Her new job is high-profile religious leader
Eighteen years ago, when Shakila Ahmad offered to arrange tours of the Islamic Center of Greater Cincinnati where she’s a member, she thought she was volunteering for a single weekend.
Since then, 70,000 visitors have stopped by.
What Ahmad offered visitors was an opportunity the vast majority of Americans never get – to enter a mosque, discuss matters of faith face-to-face with their Muslim countrymen and find out what Islam is and what it isn’t.
The reward, Ahmad says, is “seeing the transformation on a person’s face and hearing them ask a difficult question without feeling ashamed or embarrassed.”
“We’re not the same,” she says, “but we have far more in common than we have differences.”
Ahmad has spent years advancing that message while serving on an array of influential local boards and quietly living it out as a neighbor, volunteer, professional, wife and mother.
From here on, her work won’t be done so quietly.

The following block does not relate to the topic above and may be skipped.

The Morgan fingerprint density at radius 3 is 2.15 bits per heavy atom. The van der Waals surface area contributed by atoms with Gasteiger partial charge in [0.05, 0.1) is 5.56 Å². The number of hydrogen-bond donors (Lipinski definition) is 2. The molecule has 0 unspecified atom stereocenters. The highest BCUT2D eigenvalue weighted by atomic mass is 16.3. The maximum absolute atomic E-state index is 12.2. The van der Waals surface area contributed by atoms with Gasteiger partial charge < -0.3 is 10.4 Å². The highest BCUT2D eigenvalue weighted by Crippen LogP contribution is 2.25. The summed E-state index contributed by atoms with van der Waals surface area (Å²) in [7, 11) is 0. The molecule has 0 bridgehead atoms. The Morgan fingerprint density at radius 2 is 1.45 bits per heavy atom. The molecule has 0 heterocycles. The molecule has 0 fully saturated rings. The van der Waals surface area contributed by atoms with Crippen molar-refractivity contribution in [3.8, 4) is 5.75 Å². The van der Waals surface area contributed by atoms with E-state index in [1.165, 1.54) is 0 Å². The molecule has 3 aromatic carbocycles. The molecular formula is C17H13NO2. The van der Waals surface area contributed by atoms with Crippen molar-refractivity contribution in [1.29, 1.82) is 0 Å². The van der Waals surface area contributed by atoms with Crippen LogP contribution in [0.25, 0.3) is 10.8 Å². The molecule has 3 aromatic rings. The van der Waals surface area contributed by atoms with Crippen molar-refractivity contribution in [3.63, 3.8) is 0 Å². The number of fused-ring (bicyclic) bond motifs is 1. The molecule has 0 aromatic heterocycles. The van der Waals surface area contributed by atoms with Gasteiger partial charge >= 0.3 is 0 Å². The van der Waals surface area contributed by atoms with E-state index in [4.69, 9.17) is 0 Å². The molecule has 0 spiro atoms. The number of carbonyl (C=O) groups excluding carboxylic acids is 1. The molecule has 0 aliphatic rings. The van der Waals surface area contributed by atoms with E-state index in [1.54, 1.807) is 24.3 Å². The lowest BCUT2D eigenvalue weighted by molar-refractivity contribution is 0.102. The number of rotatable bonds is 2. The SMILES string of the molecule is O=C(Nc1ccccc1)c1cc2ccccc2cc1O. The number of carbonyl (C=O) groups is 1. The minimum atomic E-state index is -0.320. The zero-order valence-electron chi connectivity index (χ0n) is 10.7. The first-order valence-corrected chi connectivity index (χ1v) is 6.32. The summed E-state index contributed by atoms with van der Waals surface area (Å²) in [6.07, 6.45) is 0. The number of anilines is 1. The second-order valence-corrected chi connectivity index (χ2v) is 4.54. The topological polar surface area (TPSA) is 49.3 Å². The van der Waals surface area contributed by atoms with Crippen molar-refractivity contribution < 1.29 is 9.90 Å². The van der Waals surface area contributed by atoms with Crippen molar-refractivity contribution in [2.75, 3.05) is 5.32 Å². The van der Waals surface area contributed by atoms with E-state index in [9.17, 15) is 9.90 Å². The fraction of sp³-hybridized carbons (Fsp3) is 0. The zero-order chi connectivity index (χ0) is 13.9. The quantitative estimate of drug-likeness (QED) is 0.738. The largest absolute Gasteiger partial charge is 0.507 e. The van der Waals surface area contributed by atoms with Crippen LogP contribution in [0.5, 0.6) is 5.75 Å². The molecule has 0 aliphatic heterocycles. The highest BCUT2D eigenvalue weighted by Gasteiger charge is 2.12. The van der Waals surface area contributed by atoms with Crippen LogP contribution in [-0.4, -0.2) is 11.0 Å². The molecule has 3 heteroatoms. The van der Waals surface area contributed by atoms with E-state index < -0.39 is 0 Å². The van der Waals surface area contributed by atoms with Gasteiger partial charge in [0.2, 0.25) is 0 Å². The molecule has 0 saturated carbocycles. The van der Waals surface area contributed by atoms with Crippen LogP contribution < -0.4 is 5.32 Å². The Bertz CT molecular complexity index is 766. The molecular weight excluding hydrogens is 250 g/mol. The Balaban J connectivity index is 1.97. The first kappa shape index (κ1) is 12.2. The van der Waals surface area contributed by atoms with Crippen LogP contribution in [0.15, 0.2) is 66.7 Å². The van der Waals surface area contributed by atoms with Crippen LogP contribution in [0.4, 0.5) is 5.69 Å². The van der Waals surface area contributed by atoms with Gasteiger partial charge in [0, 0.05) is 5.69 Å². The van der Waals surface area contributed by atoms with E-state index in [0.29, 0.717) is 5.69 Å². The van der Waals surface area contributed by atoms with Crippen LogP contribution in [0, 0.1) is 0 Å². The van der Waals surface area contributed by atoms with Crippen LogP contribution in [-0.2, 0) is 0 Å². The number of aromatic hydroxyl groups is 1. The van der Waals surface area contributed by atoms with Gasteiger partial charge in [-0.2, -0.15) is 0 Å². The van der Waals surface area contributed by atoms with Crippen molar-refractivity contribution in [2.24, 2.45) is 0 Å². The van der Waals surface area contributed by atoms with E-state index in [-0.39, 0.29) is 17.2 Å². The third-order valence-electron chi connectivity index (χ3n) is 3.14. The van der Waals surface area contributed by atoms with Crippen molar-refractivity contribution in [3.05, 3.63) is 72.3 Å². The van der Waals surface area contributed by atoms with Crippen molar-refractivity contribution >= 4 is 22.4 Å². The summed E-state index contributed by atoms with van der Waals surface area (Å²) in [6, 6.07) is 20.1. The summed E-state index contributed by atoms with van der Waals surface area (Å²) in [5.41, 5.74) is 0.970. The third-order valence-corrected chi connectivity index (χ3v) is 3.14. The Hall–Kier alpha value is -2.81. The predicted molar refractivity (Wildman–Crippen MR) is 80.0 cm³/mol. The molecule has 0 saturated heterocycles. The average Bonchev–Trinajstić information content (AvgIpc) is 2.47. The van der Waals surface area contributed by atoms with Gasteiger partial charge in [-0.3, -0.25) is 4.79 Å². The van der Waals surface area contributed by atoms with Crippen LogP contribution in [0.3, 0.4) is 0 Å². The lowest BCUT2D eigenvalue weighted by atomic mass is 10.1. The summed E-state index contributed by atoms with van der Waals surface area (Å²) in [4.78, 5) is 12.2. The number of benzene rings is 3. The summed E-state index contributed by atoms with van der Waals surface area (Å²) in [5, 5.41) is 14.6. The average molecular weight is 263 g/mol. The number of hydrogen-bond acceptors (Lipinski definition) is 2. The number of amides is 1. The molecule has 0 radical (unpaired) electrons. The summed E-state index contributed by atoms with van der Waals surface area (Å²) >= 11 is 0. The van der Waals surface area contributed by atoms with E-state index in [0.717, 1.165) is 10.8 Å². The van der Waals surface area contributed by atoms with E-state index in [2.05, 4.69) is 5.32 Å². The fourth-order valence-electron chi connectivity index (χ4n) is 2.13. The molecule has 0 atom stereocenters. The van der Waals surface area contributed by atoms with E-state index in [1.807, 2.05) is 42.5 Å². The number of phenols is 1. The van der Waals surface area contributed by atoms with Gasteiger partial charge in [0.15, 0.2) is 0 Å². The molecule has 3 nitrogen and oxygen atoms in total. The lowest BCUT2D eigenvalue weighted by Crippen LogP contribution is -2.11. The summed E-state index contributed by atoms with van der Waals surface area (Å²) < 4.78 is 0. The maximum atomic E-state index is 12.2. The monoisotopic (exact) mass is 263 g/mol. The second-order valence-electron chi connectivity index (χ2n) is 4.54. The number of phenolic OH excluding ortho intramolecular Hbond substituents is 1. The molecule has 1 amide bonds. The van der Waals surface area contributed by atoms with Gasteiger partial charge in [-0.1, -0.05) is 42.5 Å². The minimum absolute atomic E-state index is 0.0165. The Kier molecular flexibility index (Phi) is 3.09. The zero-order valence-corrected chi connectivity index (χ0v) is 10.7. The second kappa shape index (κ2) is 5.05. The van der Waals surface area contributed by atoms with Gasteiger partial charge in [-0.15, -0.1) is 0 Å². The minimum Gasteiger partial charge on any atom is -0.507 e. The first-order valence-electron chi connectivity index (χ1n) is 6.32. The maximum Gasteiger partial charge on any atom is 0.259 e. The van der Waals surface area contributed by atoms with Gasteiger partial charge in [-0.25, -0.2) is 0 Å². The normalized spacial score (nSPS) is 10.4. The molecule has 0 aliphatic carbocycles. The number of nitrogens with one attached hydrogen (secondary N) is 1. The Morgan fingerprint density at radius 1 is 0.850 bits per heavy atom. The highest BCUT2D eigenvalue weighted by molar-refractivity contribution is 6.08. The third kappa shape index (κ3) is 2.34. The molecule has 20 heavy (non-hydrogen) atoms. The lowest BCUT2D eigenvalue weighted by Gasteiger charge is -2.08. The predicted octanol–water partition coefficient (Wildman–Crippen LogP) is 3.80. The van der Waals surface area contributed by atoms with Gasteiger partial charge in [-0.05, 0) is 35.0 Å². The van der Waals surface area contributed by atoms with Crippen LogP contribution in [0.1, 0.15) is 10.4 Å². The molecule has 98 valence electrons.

Last month, she assumed one of the area’s highest-profile religious leadership roles when she was elected president of the Islamic Center’s board of trustees – the first woman to hold the role in the Center’s 18-year history and only its second president.
She says accepting the role was “a big reflective and thoughtful moment for me.”
There are significant demands on her time, as she oversees operations of a mosque with 200 member-families and up to 3,000 Muslims involved on holy days. There are demands on her creativity and resourcefulness as the center begins a major social services initiative – called Rahma, or mercy – to connect families with physical and mental health services and promotes its bullying prevention program, interfaith women’s groups and leadership training for youth.
Most of all, there are demands on Ahmad’s abilities to engage people in sensitive religious topics, dispel misconceptions and build an interfaith dialogue in a society where religious tensions – especially surrounding Muslims – periodically flare.